- CP photo by Ryan Deto
- Marchers on Irvine Avenue in Hazelwood
On Monday morning, about a dozen marchers walked down Irvine Avenue in Hazelwood to highlight the lack of safe pedestrian and cyclist access in the neighborhood. Irvine has one sidewalk, and many sections are overgrown, with uneven pavement and parked cars that force pedestrians into the roadway.
Hazelwood resident Connor Sites-Bowen organized the march and wanted to signify that pedestrians and cyclists have rights to safe access in and out of the neighborhood.
“We share our valley with 10,000 cars and 60 trains a day,” said Sites-Bowen. “We just want pedestrian- and bike-access for our neighborhood. … If we can't leave our own neighborhood, we are in a prison.”
Sites-Bowen called on the owners of Hazelwood Green, a new neighborhood development almost fully completed, to open up its streets and paths. Formally called Almono, the development is a 178-ace brownfield. Most of the property, 165 acres, is owned by the Almono Limited Partnership. The remaining 12 acres is owned by the Regional Industrial Development Corporation (RIDC). The area will be Pittsburgh’s first Complete Streets neighborhood, where cars, bikes, and pedestrians are given equal access. Tenants like Carnegie Mellon University and Uber have already committed to moving into Hazelwood Green.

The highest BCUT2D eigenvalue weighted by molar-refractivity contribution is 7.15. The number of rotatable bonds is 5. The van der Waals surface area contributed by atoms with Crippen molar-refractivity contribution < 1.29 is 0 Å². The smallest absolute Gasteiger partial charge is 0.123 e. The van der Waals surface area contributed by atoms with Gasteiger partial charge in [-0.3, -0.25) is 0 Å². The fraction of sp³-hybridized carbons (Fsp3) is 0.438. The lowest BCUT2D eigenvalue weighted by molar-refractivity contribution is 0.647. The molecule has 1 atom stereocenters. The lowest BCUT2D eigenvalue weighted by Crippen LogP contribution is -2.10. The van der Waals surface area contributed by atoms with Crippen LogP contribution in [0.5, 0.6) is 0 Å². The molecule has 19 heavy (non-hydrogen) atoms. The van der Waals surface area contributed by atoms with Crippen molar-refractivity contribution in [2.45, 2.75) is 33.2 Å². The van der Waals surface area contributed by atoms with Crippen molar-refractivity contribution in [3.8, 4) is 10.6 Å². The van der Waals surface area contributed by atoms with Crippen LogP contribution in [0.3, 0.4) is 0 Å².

Starting the march, protesters attempted to enter the Hazelwood Green complex, but were denied entry.
According to a press release, a 1.8 mile trail will be constructed through Hazelwood Green, providing bike and pedestrian access from Hazelwood to the Hot Metal Bridge in South Oakland. Construction of the trail will start in September and is expected to be completed in early 2019. Representatives from Hazelwood Green told marchers that a protective canopy underneath a railroad bridge is needed before pedestrians can walk through the site.
- CP photo by Ryan Deto
- Pedestrians denied access to Hazelwood Green
State Rep. Jake Wheatley (D-Hill District) marched with the demonstrators and discussed the possibility of making Irvine Avenue “less of a pass-through and more of a pedestrian friendly” road.
“Part of this road is a state road,” said Wheatley. “I think we do have a role to play in this, like figuring out what the community wants to happen as a transportation thoroughfare.”
Hazelwood resident Christian Williams did not participate in the march but was walking along Irvine Avenue on Monday morning. He said the path can be difficult to navigate at times and that it would be nice to have a clearer walkway. He said sometimes cars will not move to avoid pedestrians, even when pedestrians are forced to enter the road.
He takes the walk regularly, but said it is not safe for everyone, especially children.
“I have never taken this walk with a kid,” said Williams. “It wouldn't be safe.”